I LIKE FILTERS TOO MUCH






So there you have it!  I think my dazzle camo ships look great but they're also nowhere near as hard to do as people seem to think (if they were I wouldn't have been able to do them!).  If you're feeling a bit adventurous then give it a try, and I'd love to see what you come up with...

Monday, 6 March 2017

"Uncertain, the future is" - FAQ 4.3 Errata



I've been quite open about wanting something to be done about the current competitive metagame and so I'm delighted that FFG have today acted to begin rectifying what I, and many other players, saw as a badly corrupted metagame with a few dominant lists and upgrades that made a slew of ships almost useless in a competitive setting.


Did I get everything I would have wanted?  No, of course not - I'm still worried about Ordnance and frustrated by Push The Limit - but these four card errata are all big steps in the right direction!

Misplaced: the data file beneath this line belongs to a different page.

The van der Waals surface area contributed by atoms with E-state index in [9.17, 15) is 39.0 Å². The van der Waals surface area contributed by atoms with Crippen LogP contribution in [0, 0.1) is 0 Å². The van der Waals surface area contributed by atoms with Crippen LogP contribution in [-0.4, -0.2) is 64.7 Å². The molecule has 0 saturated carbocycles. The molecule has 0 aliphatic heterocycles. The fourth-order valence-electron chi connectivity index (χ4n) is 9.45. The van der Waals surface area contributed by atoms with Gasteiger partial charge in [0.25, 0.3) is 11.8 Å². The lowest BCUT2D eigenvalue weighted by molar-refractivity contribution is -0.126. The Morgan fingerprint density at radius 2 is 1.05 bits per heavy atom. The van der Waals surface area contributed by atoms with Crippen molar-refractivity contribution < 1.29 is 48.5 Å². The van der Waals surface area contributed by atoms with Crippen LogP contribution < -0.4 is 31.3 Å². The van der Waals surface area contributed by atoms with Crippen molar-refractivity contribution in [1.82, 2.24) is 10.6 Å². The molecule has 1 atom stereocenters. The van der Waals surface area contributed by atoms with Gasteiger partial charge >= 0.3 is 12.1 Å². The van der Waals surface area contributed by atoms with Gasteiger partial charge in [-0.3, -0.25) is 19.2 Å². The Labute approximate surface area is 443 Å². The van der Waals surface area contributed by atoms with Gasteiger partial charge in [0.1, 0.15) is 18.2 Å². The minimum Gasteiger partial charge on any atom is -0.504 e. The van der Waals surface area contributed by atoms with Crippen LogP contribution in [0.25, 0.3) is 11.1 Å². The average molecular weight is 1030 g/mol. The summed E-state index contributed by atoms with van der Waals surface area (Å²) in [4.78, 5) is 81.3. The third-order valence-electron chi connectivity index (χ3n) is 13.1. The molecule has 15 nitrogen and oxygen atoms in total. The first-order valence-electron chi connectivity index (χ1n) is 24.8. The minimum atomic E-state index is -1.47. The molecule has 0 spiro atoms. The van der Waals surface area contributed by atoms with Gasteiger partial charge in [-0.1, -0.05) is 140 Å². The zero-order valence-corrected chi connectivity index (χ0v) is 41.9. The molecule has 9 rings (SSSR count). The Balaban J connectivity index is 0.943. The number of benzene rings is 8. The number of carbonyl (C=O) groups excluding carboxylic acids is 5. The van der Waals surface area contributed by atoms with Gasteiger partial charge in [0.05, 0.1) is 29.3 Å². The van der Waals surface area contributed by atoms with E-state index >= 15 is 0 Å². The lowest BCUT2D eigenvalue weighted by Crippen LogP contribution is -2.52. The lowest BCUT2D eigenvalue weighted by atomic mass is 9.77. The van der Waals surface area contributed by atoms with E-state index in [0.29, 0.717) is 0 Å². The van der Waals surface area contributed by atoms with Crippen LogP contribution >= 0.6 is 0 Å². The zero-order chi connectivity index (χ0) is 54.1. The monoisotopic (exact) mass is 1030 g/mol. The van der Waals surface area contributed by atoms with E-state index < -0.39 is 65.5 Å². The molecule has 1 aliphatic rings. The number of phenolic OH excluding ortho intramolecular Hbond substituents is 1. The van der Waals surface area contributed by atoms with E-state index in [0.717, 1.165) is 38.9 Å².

Hopefully the new metagame that develops will be a bit more varied and interesting.  I think it will take time to see just how far the likes of Paratanni and Commonwealth Defenders have fallen and what new lists rise up to exploit their new weaknesses, but I much prefer not knowing what the future holds over playing Defenders and Manaroo back to back for two whole months.

And I certainly look forward to trying out the Phoenix Squadron in this brave new world - I think they like this FAQ a whole lot!  Maybe my Ahsoka's TIE wasn't just a vanity project destined to sit on a shelf after all...



No idea who made this but I love it!...

Friday, 24 February 2017

"THE STATE OF THE GAME" - Part II: A NEW HOPE?